It’s sometimes unnerving how much ‘music’ has me in its clutches, and purely at its bidding: often, I won’t know how much of a ‘low’ mood I’ve been feeling until I listen to something that delivers a ‘hit’ of pure energy (Exhibit A) or nostalgia (Exhibit B), that I’m mentally put into ‘overdrive’ and gain access to some unknown, hidden source of vitality with which to, at least for the duration of that song or record, overcome (almost) any obstacle. In this vein, I’ve at least learned a few tips about what tunes to put on when I’m struggling with work; of which I’ve provided a brief run-down of here:
1. Fixing Matlab and Shit
Coding is one of the key parts of many PhDs, primarily those in the sciences. However, sometimes you’re forced to use Matlab or something equally painful, and therefore writing, fixing or debugging code can often be a drag. Sticking on some sort of electronic/dance music usually helps; delivering a shot of both energy and mindlessness that kind of lets you see ‘through’ the code to see the inner workings of Matlab rather than the numbers, letters and symbols presented onscreen. Kind of like the Matrix, except it’s still Matlab we’re dealing with so you still have to put up with the constant desire to headdesk when your code fails for NO APPARENT REASON. But hey, at least you’ll have a better soundtrack to do it to, yeah?
2. Getting Shit Done
Sometimes, you just need a kick up the backside to get you going, or it’s getting towards the end of the day and you’re starting to slack off a bit. Well, thankfully, a man was placed on this Earth to help solve just that problem. His name is Andrew W.K. For a 35-minute burst of pure motivation, insert I Get Wet into your CD drive, push ‘play’ and let the productivity commence. WHEN IT’S TIME TO RESEARCH WE WILL RESEARCH HARD
3. Getting Inspired and Shit
Sometimes we all need some sort of muse with which to dig into our inner psyche and bring forth creativity, inspiration and ideas. Anyway, it turns out that my musical muse is Ke$ha. A slight disappointment, since it could so easily have been someone with an actual modicum of musical talent, but we all play the hands we’re dealt and instead of fighting it, I’ve come to embrace it. Animal/Cannibal is supremely glorious piece of work (essentially the I Get Wet of this decade), elevating me to a higher level of knowledge and reasoning, and while it continues to do so, I will feel no shame at bopping along to her white-trash, catchy slut-o-rama. Long may it reign.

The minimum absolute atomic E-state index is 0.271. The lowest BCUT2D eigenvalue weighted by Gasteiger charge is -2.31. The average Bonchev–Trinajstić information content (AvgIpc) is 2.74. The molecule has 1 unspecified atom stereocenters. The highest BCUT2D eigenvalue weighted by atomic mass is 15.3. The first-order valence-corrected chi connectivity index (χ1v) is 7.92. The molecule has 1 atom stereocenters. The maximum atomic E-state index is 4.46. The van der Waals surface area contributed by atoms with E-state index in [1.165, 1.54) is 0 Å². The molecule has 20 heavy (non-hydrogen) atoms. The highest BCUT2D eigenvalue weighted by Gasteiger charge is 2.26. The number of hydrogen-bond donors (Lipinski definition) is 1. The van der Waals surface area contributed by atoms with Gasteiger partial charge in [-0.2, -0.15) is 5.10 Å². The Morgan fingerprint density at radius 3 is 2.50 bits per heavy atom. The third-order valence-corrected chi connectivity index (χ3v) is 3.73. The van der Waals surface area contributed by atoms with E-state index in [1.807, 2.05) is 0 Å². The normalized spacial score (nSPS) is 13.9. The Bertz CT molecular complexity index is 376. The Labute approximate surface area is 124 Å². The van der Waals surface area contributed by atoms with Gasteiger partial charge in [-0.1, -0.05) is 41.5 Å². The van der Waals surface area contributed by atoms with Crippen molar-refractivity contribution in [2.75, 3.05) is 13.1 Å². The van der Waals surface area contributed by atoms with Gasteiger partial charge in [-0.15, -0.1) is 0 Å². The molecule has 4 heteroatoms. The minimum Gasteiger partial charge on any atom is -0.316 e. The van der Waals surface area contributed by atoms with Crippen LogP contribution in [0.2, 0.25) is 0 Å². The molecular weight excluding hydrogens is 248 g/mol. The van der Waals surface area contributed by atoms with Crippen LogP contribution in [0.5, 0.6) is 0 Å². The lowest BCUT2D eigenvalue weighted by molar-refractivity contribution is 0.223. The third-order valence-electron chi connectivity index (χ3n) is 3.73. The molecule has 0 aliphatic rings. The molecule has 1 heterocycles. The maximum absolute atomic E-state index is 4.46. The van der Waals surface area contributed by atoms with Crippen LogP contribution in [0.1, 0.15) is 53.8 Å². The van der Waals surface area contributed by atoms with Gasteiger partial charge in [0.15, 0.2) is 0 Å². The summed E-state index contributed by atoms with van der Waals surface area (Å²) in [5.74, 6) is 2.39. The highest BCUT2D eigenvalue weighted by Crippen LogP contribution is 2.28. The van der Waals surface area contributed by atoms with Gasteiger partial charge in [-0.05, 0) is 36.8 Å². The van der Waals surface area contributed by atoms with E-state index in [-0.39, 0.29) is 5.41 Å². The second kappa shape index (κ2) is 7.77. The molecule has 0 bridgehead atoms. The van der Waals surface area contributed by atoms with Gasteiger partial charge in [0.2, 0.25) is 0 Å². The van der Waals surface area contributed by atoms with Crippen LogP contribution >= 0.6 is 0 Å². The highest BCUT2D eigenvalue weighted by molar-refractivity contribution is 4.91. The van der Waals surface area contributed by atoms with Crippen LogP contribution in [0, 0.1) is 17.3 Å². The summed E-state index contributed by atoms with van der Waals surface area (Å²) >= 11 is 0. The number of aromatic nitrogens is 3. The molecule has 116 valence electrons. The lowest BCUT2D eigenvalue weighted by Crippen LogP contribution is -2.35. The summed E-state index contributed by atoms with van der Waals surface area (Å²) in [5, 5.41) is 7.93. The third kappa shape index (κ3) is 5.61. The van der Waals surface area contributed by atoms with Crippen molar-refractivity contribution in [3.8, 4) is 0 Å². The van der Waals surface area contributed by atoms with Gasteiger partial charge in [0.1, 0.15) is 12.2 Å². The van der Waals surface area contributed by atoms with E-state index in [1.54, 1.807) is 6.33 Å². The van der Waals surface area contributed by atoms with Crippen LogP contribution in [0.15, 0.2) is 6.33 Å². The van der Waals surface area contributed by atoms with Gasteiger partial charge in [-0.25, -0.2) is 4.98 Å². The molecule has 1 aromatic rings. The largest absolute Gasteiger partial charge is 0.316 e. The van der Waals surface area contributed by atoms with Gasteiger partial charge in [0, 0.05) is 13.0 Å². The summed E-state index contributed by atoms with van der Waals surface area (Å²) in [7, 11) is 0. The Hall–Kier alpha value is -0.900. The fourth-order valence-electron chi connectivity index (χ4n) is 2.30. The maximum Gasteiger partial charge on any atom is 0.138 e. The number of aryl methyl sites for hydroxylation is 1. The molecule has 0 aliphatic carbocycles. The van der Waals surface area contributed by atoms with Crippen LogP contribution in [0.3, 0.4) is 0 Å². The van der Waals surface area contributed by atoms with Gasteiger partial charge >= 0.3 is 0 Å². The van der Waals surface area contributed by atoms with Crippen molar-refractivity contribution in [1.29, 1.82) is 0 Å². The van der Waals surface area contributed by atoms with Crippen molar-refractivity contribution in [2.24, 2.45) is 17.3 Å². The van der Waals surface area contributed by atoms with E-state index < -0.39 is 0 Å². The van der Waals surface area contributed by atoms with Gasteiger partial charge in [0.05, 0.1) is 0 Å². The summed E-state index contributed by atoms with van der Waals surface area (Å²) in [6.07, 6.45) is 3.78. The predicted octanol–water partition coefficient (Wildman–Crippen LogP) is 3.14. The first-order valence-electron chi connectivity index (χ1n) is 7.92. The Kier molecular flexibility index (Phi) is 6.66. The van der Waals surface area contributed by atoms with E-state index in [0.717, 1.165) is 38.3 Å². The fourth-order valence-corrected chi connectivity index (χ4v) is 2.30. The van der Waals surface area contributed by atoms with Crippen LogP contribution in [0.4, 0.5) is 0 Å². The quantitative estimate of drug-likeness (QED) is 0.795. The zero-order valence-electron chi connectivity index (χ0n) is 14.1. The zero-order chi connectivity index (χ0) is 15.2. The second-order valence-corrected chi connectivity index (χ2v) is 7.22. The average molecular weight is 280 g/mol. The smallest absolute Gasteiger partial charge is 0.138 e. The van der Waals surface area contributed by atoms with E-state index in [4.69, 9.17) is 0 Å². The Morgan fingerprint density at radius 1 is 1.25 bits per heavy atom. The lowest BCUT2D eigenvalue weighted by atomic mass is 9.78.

4. Kicking Writer’s Block in the Face and Shit
Writing up research work is an essential part of being an academic. Getting gob-smacking results is all very well unless you’re able to communicate that to the general public or the rest of your field, and thus putting pen to paper, or finger to keyboard is essential. It can be a miserable business sometimes though, when you can’t figure out what to say, how to say or why. I find that progressive metal is a delicious solution to this conundrum; offering a sense of elevated intellect and distinguished literary ability that is largely absent from, say, the works of Sir Snoop of Dogg-shire. Let it wash over you , and you’ll absorb complex time-signatures, lyrics and musical interludes almost by osmosis and as a result, see your written work flourish into a burgeoning manuscript of academic prowess. See, it works.
5. Calculating Shit with Maths and Stuff
The basis of most science is, somewhere, based on some sort of theory or set of equations which hope to explain the physical world in terms of a variety of numbers and letters. Often, calculating those numbers or deriving that set of formulae is boring as hell, and some sort of external energy drip is required to keep you on mission. Step in Anamanaguchi with the 16-bit chiptune punk, and the superlative Scott Pilgrim vs. the World: The Game original soundtrack. Suddenly, maths is made of brightly-coloured pixels, chirpy sound effects and SPEED RUNS. So, plug in your controller, give the cartridge a blow and press UP, UP, DOWN, DOWN, LEFT, RIGHT, LEFT, RIGHT, A, B to Falcon Punch those equations into touch.
6. Getting Shit in Just Before the Deadline
Despite best efforts, a lot of things which are produced to a deadline (abstract/paper for a conference, research proposal, getting stuff ready for a supervisor meeting) are often only finished and sent off seconds before their actually due, and there is an important lesson to be learnt about how to get it all done on time and not end up in a mad panic. Something calming, soothing but upbeat is the order of the day, and you can do a lot worse that drinking in the swirling, dream-like qualities of lo-fi, acoustic/electronic indie-pop. I recently discovered Gregory and the Hawk, whose floating melodies helped dispatch a journal paper right near the deadline whilst keeping me safe from full-blown insanity; may she rescue your mind from oblivion, too.
7. Crying and Shit When Things Inevitably Go Wrong
Okay, so you’re doing a PhD. Things will inevitably go wrong; that’s, like, programmed into the DNA of the PhD process. Quite possibly, like in my case, things will go horribly, horribly wrong and you’ll have to re-do months of work or start again from scratch. This can be seriously harrowing, and lead to severe doubts of depression and anxiety that are probably not great for the mental well-being of any sane person, let alone someone who was unstable enough (at least at some point) to think that doing a PhD would be an enjoyable thing to do. What’s the musical remedy for this, then?
Power metal. And lots of it.
Think about it, it’s like the perfect cure: catchy melodies, uplifting lyrics, powerful vocals; it’s pretty much just Katy Perry with bearded men, leather codpieces and songs about dragons. And if that’s not something to instantly warm the soul and make you forget about your plethora of research problems, then I don’t want to live on this planet anymore.